The short answer is in some cases yes.
Damages under the Ontario Human Rights Code
You can obtain damages if you have been harassed because of your race, ancestry, place of origin, colour, ethnic origin, citizenship, creed, sexual orientation, gender identity, gender expression, age, record of offences, marital status, family status or disability, or because of sex, sexual orientation, gender identity or gender expression by your employer or an agent of your employer or by another employee. Depending on the impact of the harassment you could be entitled to $ 20 000 or more damages. We deal with a lot of sexual harassment complaints.
Damages for being subjected to a poisoned work environment
If the harassment you are experiencing is bad enough, you can quit and claim constructive dismissal damages.
An employer who creates intolerable working conditions is sometimes considered to have created a poisoned workplace. Workplaces become poisoned for the purpose of constructive dismissal only where serious wrongful behaviour is demonstrated.
Except for particularly egregious stand-alone incidents, a poisoned workplace is not created unless the serious wrongful behaviour, which creates a hostile or intolerable work environment, is persistent or repeated.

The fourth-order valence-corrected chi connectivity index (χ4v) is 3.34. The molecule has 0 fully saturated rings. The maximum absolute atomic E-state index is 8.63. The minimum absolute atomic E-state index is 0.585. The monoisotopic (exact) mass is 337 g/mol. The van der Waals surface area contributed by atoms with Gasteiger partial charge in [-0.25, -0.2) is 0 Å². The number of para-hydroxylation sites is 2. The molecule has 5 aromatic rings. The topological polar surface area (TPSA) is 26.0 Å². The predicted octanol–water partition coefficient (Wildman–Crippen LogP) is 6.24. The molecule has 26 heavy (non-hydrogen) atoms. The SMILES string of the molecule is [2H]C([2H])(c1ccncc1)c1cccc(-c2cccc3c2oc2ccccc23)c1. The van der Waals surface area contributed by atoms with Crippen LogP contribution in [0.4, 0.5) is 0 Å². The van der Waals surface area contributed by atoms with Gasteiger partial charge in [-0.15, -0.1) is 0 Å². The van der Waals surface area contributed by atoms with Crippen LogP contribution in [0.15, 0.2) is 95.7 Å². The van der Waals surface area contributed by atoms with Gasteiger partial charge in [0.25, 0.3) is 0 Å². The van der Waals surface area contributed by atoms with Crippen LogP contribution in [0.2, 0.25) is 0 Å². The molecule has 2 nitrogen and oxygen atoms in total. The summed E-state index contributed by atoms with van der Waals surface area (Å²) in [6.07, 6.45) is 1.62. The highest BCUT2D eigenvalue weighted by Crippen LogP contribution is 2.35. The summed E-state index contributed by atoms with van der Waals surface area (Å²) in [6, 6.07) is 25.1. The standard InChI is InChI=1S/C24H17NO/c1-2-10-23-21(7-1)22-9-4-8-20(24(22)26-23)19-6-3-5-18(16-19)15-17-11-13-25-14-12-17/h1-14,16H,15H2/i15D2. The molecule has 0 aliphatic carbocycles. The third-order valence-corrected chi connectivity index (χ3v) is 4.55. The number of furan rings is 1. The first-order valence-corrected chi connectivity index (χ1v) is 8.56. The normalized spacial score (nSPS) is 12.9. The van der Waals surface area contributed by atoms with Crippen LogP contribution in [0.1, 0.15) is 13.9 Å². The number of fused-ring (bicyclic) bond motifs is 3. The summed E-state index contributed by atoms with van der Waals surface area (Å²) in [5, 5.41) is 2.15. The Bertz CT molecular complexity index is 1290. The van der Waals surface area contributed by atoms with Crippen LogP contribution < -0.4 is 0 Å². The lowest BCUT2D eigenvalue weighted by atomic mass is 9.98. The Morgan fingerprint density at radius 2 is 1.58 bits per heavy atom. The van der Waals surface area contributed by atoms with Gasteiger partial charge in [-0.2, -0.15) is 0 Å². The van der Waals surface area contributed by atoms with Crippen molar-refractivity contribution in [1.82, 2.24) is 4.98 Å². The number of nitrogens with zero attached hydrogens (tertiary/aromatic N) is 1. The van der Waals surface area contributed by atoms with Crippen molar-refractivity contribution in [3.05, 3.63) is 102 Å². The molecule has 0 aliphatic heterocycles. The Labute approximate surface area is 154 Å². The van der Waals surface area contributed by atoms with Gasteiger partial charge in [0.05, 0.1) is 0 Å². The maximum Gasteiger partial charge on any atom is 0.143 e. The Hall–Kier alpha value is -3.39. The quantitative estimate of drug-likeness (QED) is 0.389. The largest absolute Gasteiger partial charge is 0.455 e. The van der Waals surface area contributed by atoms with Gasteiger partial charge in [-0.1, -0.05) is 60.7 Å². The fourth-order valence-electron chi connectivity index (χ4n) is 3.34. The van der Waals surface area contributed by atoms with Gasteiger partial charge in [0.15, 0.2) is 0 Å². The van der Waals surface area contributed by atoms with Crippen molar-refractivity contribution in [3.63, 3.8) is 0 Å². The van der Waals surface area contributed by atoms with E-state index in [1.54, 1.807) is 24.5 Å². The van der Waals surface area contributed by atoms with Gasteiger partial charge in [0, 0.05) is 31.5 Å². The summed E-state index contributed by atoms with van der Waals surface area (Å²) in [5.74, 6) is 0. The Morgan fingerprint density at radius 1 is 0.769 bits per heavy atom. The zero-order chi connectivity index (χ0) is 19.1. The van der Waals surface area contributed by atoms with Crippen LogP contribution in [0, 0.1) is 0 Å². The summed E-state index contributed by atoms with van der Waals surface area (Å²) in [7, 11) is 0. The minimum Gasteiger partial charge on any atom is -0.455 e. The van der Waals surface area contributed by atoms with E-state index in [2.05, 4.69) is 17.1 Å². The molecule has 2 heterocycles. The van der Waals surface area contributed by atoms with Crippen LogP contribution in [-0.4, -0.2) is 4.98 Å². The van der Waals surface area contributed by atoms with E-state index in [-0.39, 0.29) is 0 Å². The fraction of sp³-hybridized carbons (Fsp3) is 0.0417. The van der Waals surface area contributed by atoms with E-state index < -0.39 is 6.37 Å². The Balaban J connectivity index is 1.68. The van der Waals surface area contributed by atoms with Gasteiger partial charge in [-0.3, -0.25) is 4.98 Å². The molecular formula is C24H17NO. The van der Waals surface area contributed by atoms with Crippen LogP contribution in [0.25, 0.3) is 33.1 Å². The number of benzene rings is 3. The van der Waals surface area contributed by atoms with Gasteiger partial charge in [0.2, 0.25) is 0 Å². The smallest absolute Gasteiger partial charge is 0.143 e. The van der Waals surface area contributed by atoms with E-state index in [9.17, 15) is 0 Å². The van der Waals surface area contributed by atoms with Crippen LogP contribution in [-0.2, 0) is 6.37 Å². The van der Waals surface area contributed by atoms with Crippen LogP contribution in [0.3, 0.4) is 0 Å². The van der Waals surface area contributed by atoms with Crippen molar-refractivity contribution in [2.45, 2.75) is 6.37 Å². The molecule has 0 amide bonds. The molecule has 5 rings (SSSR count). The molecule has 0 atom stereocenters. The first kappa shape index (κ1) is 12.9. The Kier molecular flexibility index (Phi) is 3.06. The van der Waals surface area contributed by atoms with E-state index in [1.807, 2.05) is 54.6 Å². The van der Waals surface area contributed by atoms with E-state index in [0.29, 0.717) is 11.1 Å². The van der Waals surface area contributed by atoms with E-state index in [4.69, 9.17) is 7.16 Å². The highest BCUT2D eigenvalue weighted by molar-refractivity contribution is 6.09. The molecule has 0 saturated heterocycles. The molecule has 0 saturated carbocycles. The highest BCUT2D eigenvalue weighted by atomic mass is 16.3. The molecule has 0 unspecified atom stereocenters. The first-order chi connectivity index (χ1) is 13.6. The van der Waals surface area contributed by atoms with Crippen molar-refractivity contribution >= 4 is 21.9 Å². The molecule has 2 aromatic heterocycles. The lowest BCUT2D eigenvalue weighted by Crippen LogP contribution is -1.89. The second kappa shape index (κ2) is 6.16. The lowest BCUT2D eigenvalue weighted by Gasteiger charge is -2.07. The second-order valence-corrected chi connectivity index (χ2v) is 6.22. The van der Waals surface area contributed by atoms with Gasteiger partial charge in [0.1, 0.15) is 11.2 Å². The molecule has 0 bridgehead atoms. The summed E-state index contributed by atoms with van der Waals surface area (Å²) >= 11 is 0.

Damages for the Tort of Harassment
An Ontario judge recently ordered an employer to pay an employee $ 100 000 damages for committing the tort of harassment and another tort.
According to the trial judge in this case, there is a four-part test for proving harassment; namely:
(a) Was the conduct of the employer toward the employee outrageous?
(b) Did the employer intend to cause emotional stress or did they have a reckless disregard for causing the employee to suffer from emotional stress?
(c) Did the employee suffer from severe or extreme emotional distress?
(d) Was the outrageous conduct of the employer the actual and proximate cause of the emotional distress?
Complaint under the Occupational Health & Safety Act
In addition to claiming damages for being harassed, you can file a complaint under your employer’s Workplace Harassment Policy. The investigation of your complaint must be appropriate in the circumstances. If not, the Ministry of Labour can order your employer to retain a qualified investigator at the employer’s expense.
If you are being harassed and want to know your legal rights, call an employment lawyer.
If you would like to speak to an employment lawyer at the MacLeod Law Firm, you can reach us at [email protected] or 647-204-8107.
Five Things You Need to Know To Make Sure You Are Treated Fairly and with Dignity and Respect at Work
This blog discusses five things you should know to be treated fairly and with respect and dignity at work.
With the upcoming federal election on October 21, employees should be aware of their rights to cast their vote on election day. Under the Canada Elections Act, everyone who is eligible to vote (Canadian citizens who are 18 years of age or older) must have three consecutive hours to cast their vote on election day.
This blog explains why you should carefully review a job offer before accepting it.